Lately, though, I'm noticing the results I'm getting from my vacation in a jar are not quite what they've been on the past.  The scent seems to be waning... Or maybe it's me.  Now one sniff only seems to get me as far as Central Florida.   I thought the fragrance was getting old until a coworker of mine, whom I have successfully turned into another sniffing enthusiast, came up to my desk and said,

"Hey... Where's your vacation in a jar? I need a short vacation." 

     I took the jar out of my desk drawer where it had been for several weeks of the summer. Here. I handed it to him.  He unscrewed the lid saying,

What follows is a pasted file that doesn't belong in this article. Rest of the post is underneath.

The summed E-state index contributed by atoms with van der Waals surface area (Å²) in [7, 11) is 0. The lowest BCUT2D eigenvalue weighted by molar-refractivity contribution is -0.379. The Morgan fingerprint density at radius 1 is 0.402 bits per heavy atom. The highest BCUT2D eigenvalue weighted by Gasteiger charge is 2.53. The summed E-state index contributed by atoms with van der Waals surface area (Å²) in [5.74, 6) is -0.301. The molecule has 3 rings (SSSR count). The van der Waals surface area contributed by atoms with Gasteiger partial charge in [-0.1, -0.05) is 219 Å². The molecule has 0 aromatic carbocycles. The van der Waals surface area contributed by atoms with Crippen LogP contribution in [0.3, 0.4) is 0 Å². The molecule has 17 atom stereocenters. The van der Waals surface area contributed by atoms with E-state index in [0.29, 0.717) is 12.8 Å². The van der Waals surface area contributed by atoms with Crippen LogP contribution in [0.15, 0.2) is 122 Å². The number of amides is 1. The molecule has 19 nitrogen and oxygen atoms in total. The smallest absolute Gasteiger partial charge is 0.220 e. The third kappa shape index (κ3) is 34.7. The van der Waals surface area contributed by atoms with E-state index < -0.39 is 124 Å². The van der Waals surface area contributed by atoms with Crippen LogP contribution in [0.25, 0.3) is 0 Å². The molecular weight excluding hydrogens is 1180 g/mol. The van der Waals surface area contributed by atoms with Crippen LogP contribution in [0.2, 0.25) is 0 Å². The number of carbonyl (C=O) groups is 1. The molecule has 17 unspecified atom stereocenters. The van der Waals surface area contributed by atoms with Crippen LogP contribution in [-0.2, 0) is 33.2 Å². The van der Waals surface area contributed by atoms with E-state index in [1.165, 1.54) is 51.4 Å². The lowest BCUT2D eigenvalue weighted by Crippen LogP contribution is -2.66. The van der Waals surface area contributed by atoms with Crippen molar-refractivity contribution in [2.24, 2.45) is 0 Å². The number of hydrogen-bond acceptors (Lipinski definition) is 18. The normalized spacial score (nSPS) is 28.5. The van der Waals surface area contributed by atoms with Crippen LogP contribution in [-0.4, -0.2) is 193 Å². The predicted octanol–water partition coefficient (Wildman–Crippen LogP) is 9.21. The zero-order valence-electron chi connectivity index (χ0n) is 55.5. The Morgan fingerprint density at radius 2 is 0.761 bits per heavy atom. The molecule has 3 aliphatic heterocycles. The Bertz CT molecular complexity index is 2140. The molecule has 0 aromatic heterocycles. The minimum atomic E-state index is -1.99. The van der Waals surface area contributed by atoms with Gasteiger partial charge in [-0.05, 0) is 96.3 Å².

"Ok... close your eyes... Ready to go to the tropics?"  

He stuck his nose a few scant inches from the goo inside the jar and inhaled deeply...

"Ahhhhhhh, I just went to Jamaica. 
Take a sniff," 

he said, so I did. I suppose I should be changing to some fall scented hand cream soon, but I'm not sure it would be this much fun.

     Does anyone else out there have a scent memory in a jar?  Please share! :-)

Tuesday, September 3, 2013

Umbrellas, lunch boxes and and other back to school indignities...

     Way back on my first day of sixth grade, I took both an umbrella and a lunch box to school.  What was I thinking?  How was I to know that what was acceptable had changed drastically over the two months of summer vacation?